Crops of Connection
The Last Word
by Rachel Winner '09
October 3, 2011
Rachel Winner ’09 (left) works with children in the Community Links International afterschool program in Tecuanipan, Mexico. Here they perform a skit wearing the masks of characters they have created—a butterfly, a bee and a dark knight.
Riding the trains through the Chinese countryside during a Dickinson summer program, I always concentrated on the farmers trudging through the rice marshes behind their yaks and carts. These marsh marchers are the foundation of Chinese society—they grow the food placed on every table at every meal all across the country. Three years later, zipping down the road past rows of corn in Mexico, I stare out at the campesinos (farm workers) meandering through the milpas (corn fields) with their machetes in hand. I realize the parallel social structures and begin to draw connections between their lives and my own history.
Today I had the opportunity to join our neighbors, who were planting beans. They create rows by walking barefoot across the field, and in each footprint, they drop three beans, then top them with the swish of a foot. No tractor. No measurements or straight lines. Just step. Drop. Swish.
I close my eyes and see myself on the Dickinson College Farm. The wind smells of a moist mixture of mustard greens, sweet grass and compost. My co-workers are sweating in the greenhouses as they thin the bean sprouts. Farm Director Jenn Halpin is hard at work planning the next cycle of crops. Here in Mexico, the wind smells of burnt garbage, donkey dung and approaching rain. The wild dogs relieve themselves in the dusty rows of corn, then bolt into the road to chase a speeding bus, barely avoiding being clipped. Even though the smells, sounds and rituals are different, with my first few steps in the bean field I think, “I know you. I, too, am a farmer. I, too, am connected with the land.”
It was on the College Farm that I first realized my passion for making connections. People would step onto the land, and you could visibly see their shoulders relax and the stress escape them like steam. They felt inspired by our team’s work—the tenderness with which we cultivated the land and animals, the proactive changes we were making in the school’s culinary and waste-management programs, the subtle alterations we were enacting in municipal policies. Our guests wanted to be part of that, and I loved firing them up about their potential.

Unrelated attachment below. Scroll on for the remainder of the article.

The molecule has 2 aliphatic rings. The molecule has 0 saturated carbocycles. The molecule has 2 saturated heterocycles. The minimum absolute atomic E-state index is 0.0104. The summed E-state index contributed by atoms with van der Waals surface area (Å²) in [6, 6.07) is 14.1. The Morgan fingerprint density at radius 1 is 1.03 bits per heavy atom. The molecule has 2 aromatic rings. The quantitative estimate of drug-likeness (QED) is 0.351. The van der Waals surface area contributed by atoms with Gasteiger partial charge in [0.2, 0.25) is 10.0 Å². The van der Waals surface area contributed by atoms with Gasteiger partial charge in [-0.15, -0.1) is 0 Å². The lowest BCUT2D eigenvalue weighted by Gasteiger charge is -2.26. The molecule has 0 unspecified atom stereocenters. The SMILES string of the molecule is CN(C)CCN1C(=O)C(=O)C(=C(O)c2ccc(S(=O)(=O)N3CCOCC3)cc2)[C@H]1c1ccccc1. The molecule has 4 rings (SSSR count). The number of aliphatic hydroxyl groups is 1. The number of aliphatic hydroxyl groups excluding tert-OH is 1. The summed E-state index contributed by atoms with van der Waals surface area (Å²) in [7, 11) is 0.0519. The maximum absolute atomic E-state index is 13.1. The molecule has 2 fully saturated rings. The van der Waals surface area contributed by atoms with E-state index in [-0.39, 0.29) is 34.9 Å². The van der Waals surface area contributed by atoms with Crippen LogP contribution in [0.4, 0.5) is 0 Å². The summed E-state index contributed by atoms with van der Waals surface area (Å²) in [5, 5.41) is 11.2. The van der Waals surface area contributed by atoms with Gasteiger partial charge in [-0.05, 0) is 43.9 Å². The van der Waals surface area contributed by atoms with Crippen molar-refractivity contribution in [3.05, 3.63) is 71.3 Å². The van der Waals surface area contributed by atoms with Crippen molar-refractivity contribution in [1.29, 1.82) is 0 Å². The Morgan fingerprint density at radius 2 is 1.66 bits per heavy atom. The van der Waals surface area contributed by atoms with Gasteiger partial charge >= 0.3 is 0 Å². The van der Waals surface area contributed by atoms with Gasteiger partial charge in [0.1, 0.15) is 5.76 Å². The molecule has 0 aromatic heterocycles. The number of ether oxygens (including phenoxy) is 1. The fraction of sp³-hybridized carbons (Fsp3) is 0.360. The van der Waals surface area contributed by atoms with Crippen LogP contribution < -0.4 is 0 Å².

Similarly fired up, I decided to apply my Dickinson education to a volunteer position in Mexico. I have been working for Enlaces Comunitarios Internacionales (Community Links International) since March. We guide American student groups through service-learning experiences in a small village called Tecuanipan.
Through service projects, the high-school and college kids learn about environmental, political and social issues in Mexico: How do our policies affect Mexican immigration into the United States? Everyone in Tecuanipan has family members who have supported them by washing dishes or spinning pizza dough in New Jersey. The students witness the water crisis firsthand when they stay with host families and pour water from buckets to flush the toilet waste straight into the river. This inspired us to build a dry-compost toilet to divert some of that waste from the streams. We constructed it with cob, which is an ancient and geographically diverse building material, using clay, hay and mud, to demonstrate natural building practices and reinforce environmental responsibility and local investment.
I see my work as promoting the positive aspects of globalization—bringing together citizens of the world. I want to evoke that association for groups that come to visit: an experience, a conversation, a familiar smell to trigger a connection. You are part of me, and we are all linked beyond our nationalities to the greater issues that face this and future generations. I want to connect people, and I thank Dickinson for connecting me.
Rachel Winner ’09, a native of Asheville, N.C., earned a B.A. in international studies and minored in Spanish. She worked for the Dickinson College Farm for three years and was a resident of the Treehouse. Rachel played for the Jive Turkeys ultimate Frisbee team for four years and was captain her senior year. She intends to stay in Mexico until November, after which she may pursue a master’s degree in sustainable food or work in another international nonprofit in sustainability.